Texas Education

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Is school finance back on the table?

Posted by Texas Education on February 5, 2009

Sorry, to be a bit awol lately. There has been lots to rant and rave about, but I’ve been a bit under the weather, makes y0u kinda not want to do much. But, with the brisk weather, along with coughing less and feeling a bit better, onto more important things:

There is an article out of Austin By Kate Alexander from the AMERICAN-STATESMAN.

It usually takes a judge to compel Texas lawmakers to tackle the thorny issue of school finance reform.

But several key legislators say there is no reason to wait for a lawsuit to fix the well-known flaws in how Texas pays for its schools.

“I would like to get off that treadmill,” Senate Finance Committee Chairman Steve Ogden, R-Bryan, said Wednesday.
The aim will be to pass legislation that addresses the immediate problems and sets a course to remedy the long-term issues that often land the state in court, Ogden said.

Education Committee Chairwoman Florence Shapiro, R-Plano, also backed the idea of addressing the fairness issues in the school finance system now.

Can it be, can it really be true???? Not to say I’ve given up hope, but I feel I’m running out of steam, in more ways than one. Beating your head up against the wall is not my way of encouraging, nor is it fun.

Heading into the current legislative session, education leaders, including Shapiro, had repeatedly said that a comprehensive school finance fix would probably not come until 2011.

But the winds have shifted because legislators everywhere are hearing that the full impact of the current system has hit home, said state Rep. Diane Patrick, R-Arlington.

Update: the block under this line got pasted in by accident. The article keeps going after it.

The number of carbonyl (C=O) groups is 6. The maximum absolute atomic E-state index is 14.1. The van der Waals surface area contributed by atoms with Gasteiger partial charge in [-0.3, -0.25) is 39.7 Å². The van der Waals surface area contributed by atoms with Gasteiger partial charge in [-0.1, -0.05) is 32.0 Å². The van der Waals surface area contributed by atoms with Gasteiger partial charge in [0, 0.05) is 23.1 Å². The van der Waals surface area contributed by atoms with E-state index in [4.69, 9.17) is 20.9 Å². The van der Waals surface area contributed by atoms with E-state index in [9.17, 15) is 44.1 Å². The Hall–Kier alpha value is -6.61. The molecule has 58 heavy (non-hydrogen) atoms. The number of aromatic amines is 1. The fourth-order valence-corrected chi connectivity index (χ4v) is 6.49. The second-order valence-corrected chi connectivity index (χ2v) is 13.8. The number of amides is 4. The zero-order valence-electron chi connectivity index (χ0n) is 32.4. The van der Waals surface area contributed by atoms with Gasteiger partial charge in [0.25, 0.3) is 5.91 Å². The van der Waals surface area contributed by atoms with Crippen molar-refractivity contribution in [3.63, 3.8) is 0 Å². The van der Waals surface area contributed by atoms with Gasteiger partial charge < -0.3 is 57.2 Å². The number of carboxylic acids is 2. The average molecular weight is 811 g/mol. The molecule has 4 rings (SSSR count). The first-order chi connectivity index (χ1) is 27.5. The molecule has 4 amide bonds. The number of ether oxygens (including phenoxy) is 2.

Many school districts perhaps half, Education Commissioner Robert Scott estimated are relying on reserves to pay the bills because the current system has frozen per-student funding at 2006 levels, even as their costs increase.

Wow, I think they are finally “getting it!”

“That has created a sense of urgency,” Patrick said.
In 2006, lawmakers enacted a short-term school finance fix, in response to a court order, that ended up creating clear funding disparities, critics say. For example, the per-student funding in Williamson County ranges from $4,600 in the Granger district to almost $6,300 in the nearby Jarrell district.

Almost $1.9 billion in new education money was included in the base state budget for 2010-11, but it is contingent upon returning the state to a more equitable, formula-driven school finance system.

School finance expert Lynn Moak said that amount is not sufficient for a long-term solution to the fairness problems that dog Texas. But it is enough for a major first step, he said.

The specific details of how money will flow to school districts are still being hammered out. But education advocates say they are encouraged that change could come.

“They’re at least looking at the issue. That’s a big step forward,” said Wayne Pierce, executive director of the Equity Center, which represents school districts that have lower property values relative to their student enrollments.


One Response to “Is school finance back on the table?”

  1. […] Is school finance back on the table? […]

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